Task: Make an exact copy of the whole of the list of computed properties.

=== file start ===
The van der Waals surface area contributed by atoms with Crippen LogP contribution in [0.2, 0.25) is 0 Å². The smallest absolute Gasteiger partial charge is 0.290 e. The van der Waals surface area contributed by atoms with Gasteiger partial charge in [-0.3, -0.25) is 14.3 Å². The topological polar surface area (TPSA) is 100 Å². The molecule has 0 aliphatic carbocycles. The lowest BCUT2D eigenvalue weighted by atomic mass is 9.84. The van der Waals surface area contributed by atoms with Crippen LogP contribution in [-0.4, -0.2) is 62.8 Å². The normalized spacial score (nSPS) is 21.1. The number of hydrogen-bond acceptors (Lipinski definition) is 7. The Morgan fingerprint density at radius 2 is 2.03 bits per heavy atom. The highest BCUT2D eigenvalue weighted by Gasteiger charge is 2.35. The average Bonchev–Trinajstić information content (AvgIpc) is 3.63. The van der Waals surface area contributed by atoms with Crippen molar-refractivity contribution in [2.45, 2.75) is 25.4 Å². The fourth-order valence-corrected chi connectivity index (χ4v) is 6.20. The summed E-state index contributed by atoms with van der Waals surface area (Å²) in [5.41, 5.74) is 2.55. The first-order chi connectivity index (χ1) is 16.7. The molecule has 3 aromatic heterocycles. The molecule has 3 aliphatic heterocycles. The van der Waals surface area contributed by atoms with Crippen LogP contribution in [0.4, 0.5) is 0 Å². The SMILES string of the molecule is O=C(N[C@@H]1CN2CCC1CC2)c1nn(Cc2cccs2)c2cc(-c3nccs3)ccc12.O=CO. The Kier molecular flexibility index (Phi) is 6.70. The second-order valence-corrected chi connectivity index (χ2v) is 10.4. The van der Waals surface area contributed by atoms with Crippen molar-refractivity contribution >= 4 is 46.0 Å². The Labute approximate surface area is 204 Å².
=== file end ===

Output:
The van der Waals surface area contributed by atoms with Crippen LogP contribution in [0.2, 0.25) is 0 Å². The smallest absolute Gasteiger partial charge is 0.290 e. The van der Waals surface area contributed by atoms with Gasteiger partial charge in [-0.3, -0.25) is 14.3 Å². The topological polar surface area (TPSA) is 100 Å². The molecule has 0 aliphatic carbocycles. The lowest BCUT2D eigenvalue weighted by atomic mass is 9.84. The van der Waals surface area contributed by atoms with Crippen LogP contribution in [-0.4, -0.2) is 62.8 Å². The normalized spacial score (nSPS) is 21.1. The number of hydrogen-bond acceptors (Lipinski definition) is 7. The Morgan fingerprint density at radius 2 is 2.03 bits per heavy atom. The highest BCUT2D eigenvalue weighted by Gasteiger charge is 2.35. The average Bonchev–Trinajstić information content (AvgIpc) is 3.63. The van der Waals surface area contributed by atoms with Crippen molar-refractivity contribution in [2.45, 2.75) is 25.4 Å². The fourth-order valence-corrected chi connectivity index (χ4v) is 6.20. The summed E-state index contributed by atoms with van der Waals surface area (Å²) in [5.41, 5.74) is 2.55. The first-order chi connectivity index (χ1) is 16.7. The molecule has 3 aromatic heterocycles. The molecule has 3 aliphatic heterocycles. The van der Waals surface area contributed by atoms with Crippen LogP contribution in [0.4, 0.5) is 0 Å². The SMILES string of the molecule is O=C(N[C@@H]1CN2CCC1CC2)c1nn(Cc2cccs2)c2cc(-c3nccs3)ccc12.O=CO. The Kier molecular flexibility index (Phi) is 6.70. The second-order valence-corrected chi connectivity index (χ2v) is 10.4. The van der Waals surface area contributed by atoms with Crippen molar-refractivity contribution >= 4 is 46.0 Å². The Labute approximate surface area is 204 Å².